If you have read-only data, placing it in a read-only database will prevent shared-locks from being taken on that data (for all transaction isolation levels) reducing some locking overhead.
However, there are many disadvantages to placing data in a separate database, for example, you cannot enforce foreign key constraints across databases and auto create/update statistics functionality is effectively disabled in a read-only database.
A common misconception is that shared-locks are not taken on data stored on read-only filegroups. This is (unfortunately) not the case – SQL Server will take shared-locks on data backed by a read-only filegroup – you can verify this easily enough.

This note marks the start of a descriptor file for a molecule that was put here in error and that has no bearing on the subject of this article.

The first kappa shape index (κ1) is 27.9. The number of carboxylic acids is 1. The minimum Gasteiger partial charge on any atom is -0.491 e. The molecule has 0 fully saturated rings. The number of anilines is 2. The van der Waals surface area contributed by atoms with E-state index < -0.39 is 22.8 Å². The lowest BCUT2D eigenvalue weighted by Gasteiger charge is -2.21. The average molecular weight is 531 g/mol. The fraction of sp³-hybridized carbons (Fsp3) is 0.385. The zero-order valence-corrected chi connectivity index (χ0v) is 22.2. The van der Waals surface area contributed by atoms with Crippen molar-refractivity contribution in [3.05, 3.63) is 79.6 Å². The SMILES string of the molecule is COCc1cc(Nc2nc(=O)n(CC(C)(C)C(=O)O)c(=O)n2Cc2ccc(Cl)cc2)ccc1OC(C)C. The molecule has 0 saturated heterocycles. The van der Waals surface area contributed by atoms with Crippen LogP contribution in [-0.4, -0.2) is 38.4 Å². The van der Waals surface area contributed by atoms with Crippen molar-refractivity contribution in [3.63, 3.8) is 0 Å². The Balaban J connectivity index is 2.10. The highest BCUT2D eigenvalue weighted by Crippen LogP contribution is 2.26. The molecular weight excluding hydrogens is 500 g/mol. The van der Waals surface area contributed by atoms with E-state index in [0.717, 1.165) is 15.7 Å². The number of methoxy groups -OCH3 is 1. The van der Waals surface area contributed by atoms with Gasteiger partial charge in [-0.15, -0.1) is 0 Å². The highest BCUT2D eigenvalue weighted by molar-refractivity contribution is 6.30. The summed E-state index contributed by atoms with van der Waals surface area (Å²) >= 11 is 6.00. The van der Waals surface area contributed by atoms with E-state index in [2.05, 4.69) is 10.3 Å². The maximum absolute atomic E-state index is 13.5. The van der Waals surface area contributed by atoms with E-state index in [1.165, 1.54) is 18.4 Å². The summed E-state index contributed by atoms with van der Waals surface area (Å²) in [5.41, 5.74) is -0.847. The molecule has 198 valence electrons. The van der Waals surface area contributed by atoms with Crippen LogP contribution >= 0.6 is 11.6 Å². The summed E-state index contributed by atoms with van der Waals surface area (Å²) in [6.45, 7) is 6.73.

A few workarounds come to mind.
Specify the WITH (NOLOCK) hint wherever you access your read-only tables. Or alternatively, create views on your read-only tables that specify the WITH (NOLOCK) hint and only access read-only data through these views. None of the usual warnings around “read uncommitted” apply providing the underlying data is not being modified.
Specify table-locking only (by disabling row/page locks via the ALTER INDEX statement or sp_indexoption stored procedure) for your read-only tables/indexes. This way, you’ll eliminate much of the locking overhead associated with accessing these read-only tables.
Of the two options above, I prefer option 2; it’s likely the most maintainable approach and option 1 involves intermingling logical and physical constructs which is never a good idea.